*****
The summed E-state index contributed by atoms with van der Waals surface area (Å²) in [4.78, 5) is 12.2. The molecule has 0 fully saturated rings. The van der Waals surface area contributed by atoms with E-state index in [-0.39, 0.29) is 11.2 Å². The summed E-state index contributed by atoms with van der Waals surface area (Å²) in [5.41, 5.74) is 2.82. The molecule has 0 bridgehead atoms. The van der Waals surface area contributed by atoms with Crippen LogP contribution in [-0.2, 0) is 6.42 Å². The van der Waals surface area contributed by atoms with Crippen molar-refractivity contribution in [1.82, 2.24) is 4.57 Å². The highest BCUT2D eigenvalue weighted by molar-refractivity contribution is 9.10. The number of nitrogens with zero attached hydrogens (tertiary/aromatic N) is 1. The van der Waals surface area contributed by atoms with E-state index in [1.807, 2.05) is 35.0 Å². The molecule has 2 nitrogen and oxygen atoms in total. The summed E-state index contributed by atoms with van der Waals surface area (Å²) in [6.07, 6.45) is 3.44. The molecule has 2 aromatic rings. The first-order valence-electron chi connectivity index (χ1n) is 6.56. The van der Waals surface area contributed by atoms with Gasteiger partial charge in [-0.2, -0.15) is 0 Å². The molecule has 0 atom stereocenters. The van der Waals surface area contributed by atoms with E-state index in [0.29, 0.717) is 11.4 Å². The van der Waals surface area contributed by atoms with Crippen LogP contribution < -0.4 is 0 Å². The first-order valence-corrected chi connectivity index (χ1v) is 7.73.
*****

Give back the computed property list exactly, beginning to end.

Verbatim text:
The summed E-state index contributed by atoms with van der Waals surface area (Å²) in [4.78, 5) is 12.2. The molecule has 0 fully saturated rings. The van der Waals surface area contributed by atoms with E-state index in [-0.39, 0.29) is 11.2 Å². The summed E-state index contributed by atoms with van der Waals surface area (Å²) in [5.41, 5.74) is 2.82. The molecule has 0 bridgehead atoms. The van der Waals surface area contributed by atoms with Crippen LogP contribution in [-0.2, 0) is 6.42 Å². The van der Waals surface area contributed by atoms with Crippen molar-refractivity contribution in [1.82, 2.24) is 4.57 Å². The highest BCUT2D eigenvalue weighted by molar-refractivity contribution is 9.10. The number of nitrogens with zero attached hydrogens (tertiary/aromatic N) is 1. The van der Waals surface area contributed by atoms with E-state index in [1.807, 2.05) is 35.0 Å². The molecule has 2 nitrogen and oxygen atoms in total. The summed E-state index contributed by atoms with van der Waals surface area (Å²) in [6.07, 6.45) is 3.44. The molecule has 2 aromatic rings. The first-order valence-electron chi connectivity index (χ1n) is 6.56. The van der Waals surface area contributed by atoms with Gasteiger partial charge in [-0.2, -0.15) is 0 Å². The molecule has 0 atom stereocenters. The van der Waals surface area contributed by atoms with E-state index in [0.29, 0.717) is 11.4 Å². The van der Waals surface area contributed by atoms with Crippen LogP contribution < -0.4 is 0 Å². The first-order valence-corrected chi connectivity index (χ1v) is 7.73.